No, really? How are you doing? You know, what's happening in life? And he says, and I truly lean into caring for her and listening to her. And he said, 45 minutes later, and she interrupted, she said, 45 minutes later, I'm grabbing him by the collar and saying, come on, big boy, let's go to the bedroom.

She says, I feel so cared for and so connected with him that I want to take this further. And it's back like we were dating, where we really wanted to know about each other. We were exploring each other.

And that curiosity shows up again. And we're not pressuring one another. We're not demanding of one another. We're stepping back and we're drawing one another, we're seducing one another in, we're inviting one another to connect. And out of that comes the richness of the relationship.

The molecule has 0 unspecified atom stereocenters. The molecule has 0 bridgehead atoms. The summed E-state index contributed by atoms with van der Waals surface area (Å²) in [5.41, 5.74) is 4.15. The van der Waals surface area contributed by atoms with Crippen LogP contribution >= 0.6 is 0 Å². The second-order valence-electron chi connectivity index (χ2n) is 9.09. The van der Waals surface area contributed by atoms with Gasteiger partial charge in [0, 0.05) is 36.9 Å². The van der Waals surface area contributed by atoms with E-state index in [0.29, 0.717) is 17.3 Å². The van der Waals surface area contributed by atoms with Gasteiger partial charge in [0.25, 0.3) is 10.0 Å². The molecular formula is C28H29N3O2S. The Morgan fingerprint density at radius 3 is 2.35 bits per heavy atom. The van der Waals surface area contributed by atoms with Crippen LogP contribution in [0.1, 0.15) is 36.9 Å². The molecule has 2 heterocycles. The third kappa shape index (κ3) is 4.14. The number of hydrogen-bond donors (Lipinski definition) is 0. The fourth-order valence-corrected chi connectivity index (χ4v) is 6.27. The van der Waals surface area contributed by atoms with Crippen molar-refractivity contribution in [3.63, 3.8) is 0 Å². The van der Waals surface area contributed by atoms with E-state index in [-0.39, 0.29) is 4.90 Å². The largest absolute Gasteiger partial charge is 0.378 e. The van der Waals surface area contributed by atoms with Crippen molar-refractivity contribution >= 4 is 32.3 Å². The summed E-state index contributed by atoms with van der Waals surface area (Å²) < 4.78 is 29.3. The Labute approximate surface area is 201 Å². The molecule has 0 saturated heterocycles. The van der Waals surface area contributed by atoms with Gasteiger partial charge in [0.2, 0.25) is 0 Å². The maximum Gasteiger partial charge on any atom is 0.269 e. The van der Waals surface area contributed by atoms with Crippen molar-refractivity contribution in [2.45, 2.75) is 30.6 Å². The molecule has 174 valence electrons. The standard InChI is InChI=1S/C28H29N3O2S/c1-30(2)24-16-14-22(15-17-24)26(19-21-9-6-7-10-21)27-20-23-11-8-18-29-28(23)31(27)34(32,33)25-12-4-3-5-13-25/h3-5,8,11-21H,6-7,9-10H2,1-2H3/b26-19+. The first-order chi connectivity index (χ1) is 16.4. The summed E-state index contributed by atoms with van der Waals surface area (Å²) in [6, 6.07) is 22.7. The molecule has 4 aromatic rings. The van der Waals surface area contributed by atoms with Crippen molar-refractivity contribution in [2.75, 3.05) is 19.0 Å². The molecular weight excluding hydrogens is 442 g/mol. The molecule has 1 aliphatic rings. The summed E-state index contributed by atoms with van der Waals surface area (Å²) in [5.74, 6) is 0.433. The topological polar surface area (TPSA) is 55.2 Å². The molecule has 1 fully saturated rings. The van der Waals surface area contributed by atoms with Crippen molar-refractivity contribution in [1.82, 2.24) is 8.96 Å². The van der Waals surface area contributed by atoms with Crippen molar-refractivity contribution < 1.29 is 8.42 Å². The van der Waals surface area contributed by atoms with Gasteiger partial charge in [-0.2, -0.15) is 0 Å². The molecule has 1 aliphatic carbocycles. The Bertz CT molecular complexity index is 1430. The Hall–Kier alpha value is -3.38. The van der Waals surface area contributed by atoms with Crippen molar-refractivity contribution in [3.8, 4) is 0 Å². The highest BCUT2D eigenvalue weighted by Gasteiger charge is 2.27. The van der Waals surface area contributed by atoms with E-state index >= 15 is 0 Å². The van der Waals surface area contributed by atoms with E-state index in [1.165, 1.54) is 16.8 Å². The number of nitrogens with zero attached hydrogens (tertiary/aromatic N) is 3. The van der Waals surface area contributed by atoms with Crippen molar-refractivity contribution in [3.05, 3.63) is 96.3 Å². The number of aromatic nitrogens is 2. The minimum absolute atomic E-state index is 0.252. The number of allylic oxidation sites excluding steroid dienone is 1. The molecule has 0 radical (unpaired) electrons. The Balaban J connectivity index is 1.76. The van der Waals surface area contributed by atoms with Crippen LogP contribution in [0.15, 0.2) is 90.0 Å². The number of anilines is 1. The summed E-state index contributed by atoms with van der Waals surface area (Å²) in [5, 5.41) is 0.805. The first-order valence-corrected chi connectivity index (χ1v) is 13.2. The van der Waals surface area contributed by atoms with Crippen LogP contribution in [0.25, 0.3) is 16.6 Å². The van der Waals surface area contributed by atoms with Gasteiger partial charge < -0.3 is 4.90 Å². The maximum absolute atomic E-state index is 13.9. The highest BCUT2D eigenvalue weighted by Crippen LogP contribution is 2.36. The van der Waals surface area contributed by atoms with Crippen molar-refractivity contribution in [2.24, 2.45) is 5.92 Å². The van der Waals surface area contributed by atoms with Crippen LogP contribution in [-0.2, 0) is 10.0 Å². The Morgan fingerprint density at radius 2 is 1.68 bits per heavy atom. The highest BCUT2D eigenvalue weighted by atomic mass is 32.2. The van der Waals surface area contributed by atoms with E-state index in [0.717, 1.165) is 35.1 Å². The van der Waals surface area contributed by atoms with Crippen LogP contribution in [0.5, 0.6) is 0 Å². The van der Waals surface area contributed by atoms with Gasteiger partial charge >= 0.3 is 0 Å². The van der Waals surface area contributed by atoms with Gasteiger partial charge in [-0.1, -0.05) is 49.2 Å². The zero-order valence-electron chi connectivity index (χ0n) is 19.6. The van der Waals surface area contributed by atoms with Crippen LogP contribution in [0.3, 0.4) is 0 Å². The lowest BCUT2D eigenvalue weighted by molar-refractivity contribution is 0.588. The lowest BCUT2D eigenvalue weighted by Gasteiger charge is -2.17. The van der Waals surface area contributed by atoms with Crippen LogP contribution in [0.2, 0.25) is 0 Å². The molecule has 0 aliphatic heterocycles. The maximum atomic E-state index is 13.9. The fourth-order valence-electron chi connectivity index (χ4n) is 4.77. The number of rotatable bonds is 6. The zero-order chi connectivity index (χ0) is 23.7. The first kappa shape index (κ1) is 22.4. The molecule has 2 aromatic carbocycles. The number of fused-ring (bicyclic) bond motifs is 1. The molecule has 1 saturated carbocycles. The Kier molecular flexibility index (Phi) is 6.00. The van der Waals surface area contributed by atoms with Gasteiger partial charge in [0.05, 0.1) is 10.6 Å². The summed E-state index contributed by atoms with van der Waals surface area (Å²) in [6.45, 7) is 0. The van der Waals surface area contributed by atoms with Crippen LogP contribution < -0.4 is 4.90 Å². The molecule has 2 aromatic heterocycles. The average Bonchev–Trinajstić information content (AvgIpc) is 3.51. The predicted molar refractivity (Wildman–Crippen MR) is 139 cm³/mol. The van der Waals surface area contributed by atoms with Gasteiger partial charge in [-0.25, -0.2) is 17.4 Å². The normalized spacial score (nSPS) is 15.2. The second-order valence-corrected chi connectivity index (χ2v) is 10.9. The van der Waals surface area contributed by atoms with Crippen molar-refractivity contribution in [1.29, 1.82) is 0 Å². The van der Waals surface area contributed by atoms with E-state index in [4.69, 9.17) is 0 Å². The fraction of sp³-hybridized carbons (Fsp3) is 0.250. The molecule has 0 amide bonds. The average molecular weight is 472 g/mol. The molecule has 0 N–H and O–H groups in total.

Of course, when there's resentment, or when there's past history stuff that we haven't cleaned up, when there's fear, when there's lack of trust, any of those can disrupt it and have to be cleaned up. But just truly caring for one another and inviting each other into the intimate space is where it starts. Yeah, I would say that he's speaking her love language. And that's the perfect language that I often use in my office. When she feels loved, then she wants to be sexually intimate with him. When she doesn't feel loved, then she has little interest in that. And that's not a guaranteed recipe, of course.